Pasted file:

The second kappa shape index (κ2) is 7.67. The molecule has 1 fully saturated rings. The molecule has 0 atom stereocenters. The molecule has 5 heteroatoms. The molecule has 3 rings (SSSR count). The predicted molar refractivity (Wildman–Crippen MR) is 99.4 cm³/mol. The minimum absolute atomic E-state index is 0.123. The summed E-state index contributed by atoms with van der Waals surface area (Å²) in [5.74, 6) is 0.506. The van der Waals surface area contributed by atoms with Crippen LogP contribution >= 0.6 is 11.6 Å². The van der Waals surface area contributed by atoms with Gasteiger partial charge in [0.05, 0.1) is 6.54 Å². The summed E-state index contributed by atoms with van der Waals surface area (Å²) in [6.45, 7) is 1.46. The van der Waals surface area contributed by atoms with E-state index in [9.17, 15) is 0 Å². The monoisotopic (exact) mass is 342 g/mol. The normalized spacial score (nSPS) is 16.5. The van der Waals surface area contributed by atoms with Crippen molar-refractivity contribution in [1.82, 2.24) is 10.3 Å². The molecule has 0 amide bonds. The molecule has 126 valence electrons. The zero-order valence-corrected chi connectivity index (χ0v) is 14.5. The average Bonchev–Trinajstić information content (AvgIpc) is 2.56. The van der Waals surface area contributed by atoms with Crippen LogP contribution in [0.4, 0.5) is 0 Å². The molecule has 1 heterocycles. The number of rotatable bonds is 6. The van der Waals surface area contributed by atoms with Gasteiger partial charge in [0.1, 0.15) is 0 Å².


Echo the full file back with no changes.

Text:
The second kappa shape index (κ2) is 7.67. The molecule has 1 fully saturated rings. The molecule has 0 atom stereocenters. The molecule has 5 heteroatoms. The molecule has 3 rings (SSSR count). The predicted molar refractivity (Wildman–Crippen MR) is 99.4 cm³/mol. The minimum absolute atomic E-state index is 0.123. The summed E-state index contributed by atoms with van der Waals surface area (Å²) in [5.74, 6) is 0.506. The van der Waals surface area contributed by atoms with Crippen LogP contribution >= 0.6 is 11.6 Å². The van der Waals surface area contributed by atoms with Gasteiger partial charge in [0.05, 0.1) is 6.54 Å². The summed E-state index contributed by atoms with van der Waals surface area (Å²) in [6.45, 7) is 1.46. The van der Waals surface area contributed by atoms with E-state index in [9.17, 15) is 0 Å². The monoisotopic (exact) mass is 342 g/mol. The normalized spacial score (nSPS) is 16.5. The van der Waals surface area contributed by atoms with Crippen molar-refractivity contribution in [1.82, 2.24) is 10.3 Å². The molecule has 0 amide bonds. The molecule has 126 valence electrons. The zero-order valence-corrected chi connectivity index (χ0v) is 14.5. The average Bonchev–Trinajstić information content (AvgIpc) is 2.56. The van der Waals surface area contributed by atoms with Crippen LogP contribution in [0.4, 0.5) is 0 Å². The molecule has 1 heterocycles. The number of rotatable bonds is 6. The van der Waals surface area contributed by atoms with Gasteiger partial charge in [0.1, 0.15) is 0 Å².